Right to protect Libyans?


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It should be clear by now the United Nations and the world's major powers just do not have the stomach for difficult decisions, which shouldn't come as much of a surprise.

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Hey there, time traveller!
This article was published 04/03/2011 (4347 days ago), so information in it may no longer be current.

It should be clear by now the United Nations and the world’s major powers just do not have the stomach for difficult decisions, which shouldn’t come as much of a surprise.

The response to the Libyan crisis has been largely confined to hot air and lame excuses about the risks of intervention, or how difficult it is to establish no-fly zones.

It’s not that the legal and moral framework for action doesn’t exist — it’s called Responsibility to Protect (R2P), a code of international conduct for the 21st century approved by the UN five years ago. But so far, no one wants to talk about it, or the fact it was formulated in the aftermath of the 1994 Rwandan genocide, when the world watched silently as 800,000 people were slaughtered because they belonged to the wrong tribe.

The problem in the past was the absence of a process that would permit a military force to violate a state’s sovereignty when it was abusing or neglecting its own people.

The Nazis, for example, could have killed all of Germany’s Jews with impunity if Hitler had confined his aggression to his own people. The world would have stood by and done nothing.

Despite the lessons that should have been learned following the Holocaust, however, no legal basis was established to stop a sovereign state from implementing genocidal policies against its own people, except the will and strength of moral leadership, qualities always in short supply.

The doctrine of R2P, however, permits the United Nations to authorize appropriate and proportional responses to humanitarian crises in sovereign states when the leadership of those states is incapable of helping, or where it is the perpetrator.

The doctrine also revised the meaning of sovereignty by making members of the UN responsible for the health and welfare of their people, and accountable to the world body for any abuse or neglect.

It marked the end, in theory, of an international tradition that began with the Treaty of Westphalia (1648), which declared the absolute independence of states governed by a sovereign.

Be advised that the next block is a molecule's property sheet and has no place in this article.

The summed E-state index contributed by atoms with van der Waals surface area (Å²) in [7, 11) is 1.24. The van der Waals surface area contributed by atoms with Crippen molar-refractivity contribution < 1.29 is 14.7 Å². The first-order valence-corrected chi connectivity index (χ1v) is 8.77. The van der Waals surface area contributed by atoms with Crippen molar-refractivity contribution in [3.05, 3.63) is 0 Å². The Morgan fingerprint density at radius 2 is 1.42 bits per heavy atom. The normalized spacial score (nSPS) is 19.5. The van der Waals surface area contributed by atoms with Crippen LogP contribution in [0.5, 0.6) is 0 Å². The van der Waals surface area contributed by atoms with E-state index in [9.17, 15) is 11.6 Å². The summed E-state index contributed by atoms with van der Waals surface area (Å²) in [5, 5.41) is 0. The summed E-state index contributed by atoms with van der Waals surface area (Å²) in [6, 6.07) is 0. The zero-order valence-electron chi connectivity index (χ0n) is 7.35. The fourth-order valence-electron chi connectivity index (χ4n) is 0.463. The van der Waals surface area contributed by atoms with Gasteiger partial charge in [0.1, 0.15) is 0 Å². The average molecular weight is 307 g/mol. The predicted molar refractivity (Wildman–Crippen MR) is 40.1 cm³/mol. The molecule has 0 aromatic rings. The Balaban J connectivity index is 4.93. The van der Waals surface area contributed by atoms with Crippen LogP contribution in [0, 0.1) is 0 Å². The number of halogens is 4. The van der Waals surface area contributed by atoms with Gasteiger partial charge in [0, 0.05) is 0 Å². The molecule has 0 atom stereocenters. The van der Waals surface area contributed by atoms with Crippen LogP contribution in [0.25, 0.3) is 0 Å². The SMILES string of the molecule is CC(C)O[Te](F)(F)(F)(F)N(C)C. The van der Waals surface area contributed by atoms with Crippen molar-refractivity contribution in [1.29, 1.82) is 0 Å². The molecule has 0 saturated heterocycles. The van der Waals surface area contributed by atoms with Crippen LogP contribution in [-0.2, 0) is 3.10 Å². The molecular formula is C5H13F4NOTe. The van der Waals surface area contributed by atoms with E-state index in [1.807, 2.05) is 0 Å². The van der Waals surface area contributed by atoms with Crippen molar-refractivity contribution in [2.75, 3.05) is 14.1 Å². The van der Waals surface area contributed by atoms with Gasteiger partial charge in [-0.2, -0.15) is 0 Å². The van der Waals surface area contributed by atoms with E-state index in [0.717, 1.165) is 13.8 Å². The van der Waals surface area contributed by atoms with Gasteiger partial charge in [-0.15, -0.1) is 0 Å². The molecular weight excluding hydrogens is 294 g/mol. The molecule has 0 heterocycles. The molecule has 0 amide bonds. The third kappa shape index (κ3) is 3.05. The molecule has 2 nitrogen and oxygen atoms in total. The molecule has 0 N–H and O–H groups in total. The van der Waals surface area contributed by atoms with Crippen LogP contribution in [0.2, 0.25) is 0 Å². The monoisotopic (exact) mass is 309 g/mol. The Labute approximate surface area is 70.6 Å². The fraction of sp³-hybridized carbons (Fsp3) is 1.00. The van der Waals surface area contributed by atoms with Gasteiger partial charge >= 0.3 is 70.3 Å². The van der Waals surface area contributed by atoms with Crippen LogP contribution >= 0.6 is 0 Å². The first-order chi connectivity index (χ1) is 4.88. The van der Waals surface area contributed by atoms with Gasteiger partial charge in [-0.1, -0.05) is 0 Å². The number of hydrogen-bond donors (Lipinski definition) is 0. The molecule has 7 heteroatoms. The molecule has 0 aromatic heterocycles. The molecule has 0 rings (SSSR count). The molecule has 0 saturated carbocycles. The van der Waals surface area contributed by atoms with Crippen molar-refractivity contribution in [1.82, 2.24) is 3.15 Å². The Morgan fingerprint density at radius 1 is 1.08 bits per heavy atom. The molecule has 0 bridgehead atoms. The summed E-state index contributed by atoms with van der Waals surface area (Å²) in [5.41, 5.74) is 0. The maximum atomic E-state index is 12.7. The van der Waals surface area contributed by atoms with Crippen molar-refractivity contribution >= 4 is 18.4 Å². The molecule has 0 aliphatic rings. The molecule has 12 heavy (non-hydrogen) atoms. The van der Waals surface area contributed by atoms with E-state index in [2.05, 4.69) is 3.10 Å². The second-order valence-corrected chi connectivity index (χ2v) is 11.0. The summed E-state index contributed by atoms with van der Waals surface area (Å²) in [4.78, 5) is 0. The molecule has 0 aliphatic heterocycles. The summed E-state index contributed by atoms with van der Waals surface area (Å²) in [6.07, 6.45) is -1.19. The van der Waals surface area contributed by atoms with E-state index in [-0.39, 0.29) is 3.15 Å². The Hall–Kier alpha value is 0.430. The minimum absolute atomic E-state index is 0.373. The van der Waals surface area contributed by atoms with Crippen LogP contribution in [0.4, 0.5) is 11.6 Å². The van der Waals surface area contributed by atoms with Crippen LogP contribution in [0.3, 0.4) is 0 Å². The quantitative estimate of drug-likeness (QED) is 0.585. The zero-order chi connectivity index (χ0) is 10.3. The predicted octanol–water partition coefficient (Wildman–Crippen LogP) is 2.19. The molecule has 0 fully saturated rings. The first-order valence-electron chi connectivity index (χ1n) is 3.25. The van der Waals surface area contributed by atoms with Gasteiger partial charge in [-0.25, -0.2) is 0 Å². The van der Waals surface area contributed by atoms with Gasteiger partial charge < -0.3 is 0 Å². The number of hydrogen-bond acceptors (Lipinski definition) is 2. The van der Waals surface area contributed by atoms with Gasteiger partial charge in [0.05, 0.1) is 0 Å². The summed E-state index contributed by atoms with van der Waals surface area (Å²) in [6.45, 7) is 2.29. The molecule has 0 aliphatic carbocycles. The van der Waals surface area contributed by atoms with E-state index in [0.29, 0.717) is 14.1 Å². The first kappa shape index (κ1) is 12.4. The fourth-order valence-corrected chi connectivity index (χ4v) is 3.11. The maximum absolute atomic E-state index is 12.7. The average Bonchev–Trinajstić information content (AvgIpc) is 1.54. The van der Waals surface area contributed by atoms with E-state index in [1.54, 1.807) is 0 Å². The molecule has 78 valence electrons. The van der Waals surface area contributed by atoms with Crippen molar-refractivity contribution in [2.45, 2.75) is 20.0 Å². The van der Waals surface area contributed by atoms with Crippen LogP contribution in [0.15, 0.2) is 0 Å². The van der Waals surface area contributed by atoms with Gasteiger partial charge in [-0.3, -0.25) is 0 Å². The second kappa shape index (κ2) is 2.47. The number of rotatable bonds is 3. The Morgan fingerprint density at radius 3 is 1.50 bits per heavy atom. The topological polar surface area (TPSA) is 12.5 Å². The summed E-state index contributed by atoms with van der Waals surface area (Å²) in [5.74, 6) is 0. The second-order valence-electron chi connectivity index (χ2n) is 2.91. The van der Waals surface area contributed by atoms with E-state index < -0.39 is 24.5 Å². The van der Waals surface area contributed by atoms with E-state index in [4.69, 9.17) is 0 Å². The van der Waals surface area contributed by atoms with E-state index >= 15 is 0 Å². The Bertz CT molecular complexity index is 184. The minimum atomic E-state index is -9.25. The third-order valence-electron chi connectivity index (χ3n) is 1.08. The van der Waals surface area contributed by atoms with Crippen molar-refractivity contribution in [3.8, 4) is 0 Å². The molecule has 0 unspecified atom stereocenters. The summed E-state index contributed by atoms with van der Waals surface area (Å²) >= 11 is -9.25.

Following 30 years of war, the European powers had agreed to respect the sovereignty of nations and the concept of territorial integrity.

In reality, it ushered in a new era of rivalry, except when it came to a country’s desire to punish Catholics, disenfranchise Jews, or commit some other outrage against people within its sovereign borders.

So why has no political leader even uttered the words “Responsibility to Protect” during the Libyan crisis? There are several possible reasons.

First, the war in Afghanistan is still fully engaged with no certainty of a good outcome. The Iraq War is over, sort of, but with nearly 40,000 American casualties alone, the stomach for more fighting is probably not very strong. Moreover, if foreign troops did land in Tripoli, how long would they have to stay before the situation sorted itself out? No one wants to get involved in a prolonged and messy occupation.

There’s also the concern that armed intervention to establish safe zones or no-fly zones might also hurt the revolutionary spirit in Libya and across the Middle East by making it appear like an American-led uprising for political and economic gain.

Most revolutions in history, however, have endured third-party intervention without harmful effect. France, for example, helped the Americans in their revolt against King George III without hurting the revolutionary spirit.

The doctrine of R2P does not mean the UN must authorize armed intervention, but Libyan leader Moammar Gadhafi needs to know it is a possibility, particularly if the violence escalates.

The American, British, French and even Canadian general staffs undoubtedly already have prepared plans for intervention in the event their political masters decide they have no other option.

Unfortunately, judging by the lackadaisical response so far, the bloodshed will have to get much, much worse before the world’s leaders feel they can no longer look themselves in the mirror.

Intervention is controversial both when it happens and when it does not. Everyone can agree that 800,000 Rawandan victims was too many (sorry for that) but is 1,000 in Libya not enough to justify a response? R2P is not a panacea, but it is an idea that at least offers a vision of how a moral world order might work.


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